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October 26, 2007
Larry Roberts, one of the "Fathers of the Internet," is at it again. The Internet could collapse, he writes on Internet Evolution, because of the inability of routers to keep up with the growth of bandwidth consumption.
Now, we've heard these Internet Apocalypse stories before. But this latest one comes with a different spin. It's economic, mostly, Roberts says. Routing costs aren't descending rapidly enough to keep up with the growth of bandwidth. In other words, at some point soon, moving packets will become a massively unprofitable enterprise.
The first question you have to ask when you hear the latest "Internet Collapse" scenario is: What's he selling? Of course, Larry's diatribe transitions smoothly into a big fat sales pitch for his latest flow-based routing company, Anagran Inc.
Also, keep in mind, this is not the first time Roberts has made the flow pitch. After all, he chewed through about a quarter of a billion in investor capital in the pursuit of the same holy grail at Caspian Networks. Didn't work.
But Roberts does have a point. Innovation in routing technology appears to have stagnated. We're still waiting for something dramatic, such as, say, an optical router. What's the best blockbuster innovation to come from the routing world? As Roberts points out, most routers are relying on the increased speed of chipsets to improve calculation power to do the same thing they've been doing for decades: routing packets. Most adjustments to the technology, whether it be something like DiffServ or Multiprotocol Label Switching (MPLS), appear to be incremental in nature. Have we really made any huge leaps forward in the networking paradigm since Ethernet and Internet Protocol (IP) were first invented? That was more than 30 years ago!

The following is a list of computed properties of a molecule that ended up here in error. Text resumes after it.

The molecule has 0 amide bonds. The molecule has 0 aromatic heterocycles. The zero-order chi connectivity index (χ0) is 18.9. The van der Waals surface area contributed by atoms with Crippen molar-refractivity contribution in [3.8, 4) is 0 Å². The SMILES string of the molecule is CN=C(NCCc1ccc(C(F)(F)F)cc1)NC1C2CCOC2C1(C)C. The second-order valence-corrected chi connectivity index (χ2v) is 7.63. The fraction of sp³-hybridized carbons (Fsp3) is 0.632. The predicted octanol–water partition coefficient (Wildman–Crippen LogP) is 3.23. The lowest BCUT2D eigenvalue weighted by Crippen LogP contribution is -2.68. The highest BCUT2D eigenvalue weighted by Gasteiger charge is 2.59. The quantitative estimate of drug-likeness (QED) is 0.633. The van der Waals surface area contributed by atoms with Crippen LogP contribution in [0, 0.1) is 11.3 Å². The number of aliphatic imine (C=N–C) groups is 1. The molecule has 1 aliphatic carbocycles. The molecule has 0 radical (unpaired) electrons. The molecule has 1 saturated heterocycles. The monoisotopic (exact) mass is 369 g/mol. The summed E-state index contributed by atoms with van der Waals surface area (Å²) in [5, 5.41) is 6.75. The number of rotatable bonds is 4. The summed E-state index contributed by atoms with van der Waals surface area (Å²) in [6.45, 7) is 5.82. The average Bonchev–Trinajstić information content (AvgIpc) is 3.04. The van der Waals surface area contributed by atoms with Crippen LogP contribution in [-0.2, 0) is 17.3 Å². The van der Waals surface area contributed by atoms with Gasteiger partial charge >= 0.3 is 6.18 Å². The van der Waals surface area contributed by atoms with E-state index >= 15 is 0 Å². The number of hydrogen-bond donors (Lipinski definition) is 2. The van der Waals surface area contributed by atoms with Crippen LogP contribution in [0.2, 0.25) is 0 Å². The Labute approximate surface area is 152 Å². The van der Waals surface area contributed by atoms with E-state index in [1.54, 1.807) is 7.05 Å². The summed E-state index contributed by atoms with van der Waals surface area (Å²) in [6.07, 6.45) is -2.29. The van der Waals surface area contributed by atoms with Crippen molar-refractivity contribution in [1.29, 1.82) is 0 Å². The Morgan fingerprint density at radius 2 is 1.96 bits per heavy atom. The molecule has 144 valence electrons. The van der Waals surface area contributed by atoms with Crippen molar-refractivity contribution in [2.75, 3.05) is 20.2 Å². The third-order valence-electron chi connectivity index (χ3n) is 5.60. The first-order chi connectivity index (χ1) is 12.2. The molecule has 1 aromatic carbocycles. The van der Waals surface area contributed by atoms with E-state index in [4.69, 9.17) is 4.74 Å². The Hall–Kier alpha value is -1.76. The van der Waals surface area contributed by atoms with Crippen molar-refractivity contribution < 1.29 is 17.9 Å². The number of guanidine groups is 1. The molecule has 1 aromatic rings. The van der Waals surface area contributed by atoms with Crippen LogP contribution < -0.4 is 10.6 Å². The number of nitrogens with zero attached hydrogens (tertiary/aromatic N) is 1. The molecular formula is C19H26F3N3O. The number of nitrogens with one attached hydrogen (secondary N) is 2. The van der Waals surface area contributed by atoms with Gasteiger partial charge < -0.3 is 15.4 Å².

The mistake that Roberts is making is assuming that there won't be any new innovation, or that his particular innovation is the answer. You would think that if flow-based routing were the answer, somebody at AT&T Inc. (NYSE: T) or NTT Communications Corp. (NYSE: NTT) would have caught on by now.
I believe that carriers are actually moving in the opposite direction: away from routing. They are looking to engineer more circuits on their networks at the cheaper Layer 2 layer, with carrier-class Ethernet and optical technology, and they want to push routing further out to the edge.
Larry Dennison, the CTO of Avici Systems Inc. (Nasdaq: AVCI; Frankfurt: BVC7), which recently exited the routing business, told me that large carrier customers he has been speaking with (among them, AT&T) have been asking for circuit-based technology in the core, not packet-based technology. "They don't want to open up complexity," he said. "They need a mechanism that's not general IP." And, he noted, going with Layer 2 is just plain cheaper.
I don't think Roberts is necessarily wrong about the problem – it just seems as if he's being unduly pessimistic and narrow-minded about the solution. If the situation is indeed as dire as he says, the technology community is likely to engineer a solution. What is it? Well, we don't know yet – and that's the point.
In Nassim Nicholas Taleb's book, The Black Swan: The Impact of the Highly Improbable, he points out that most earth-shaking technological innovations – such as electricity, nuclear power, and the personal computer – came in a completely unexpected fashion. Not even the scientific community anticipated them.
I think this is how the next wave of Internet switching/routing/moving technology will unfold: out of the blue. When it does come, it will likely not involve an incremental improvement to the router. It will be a huge paradigm shift. It will mean that routers are being replaced with something completely different.
— R. Scott Raynovich, Editor in Chief, Light Reading
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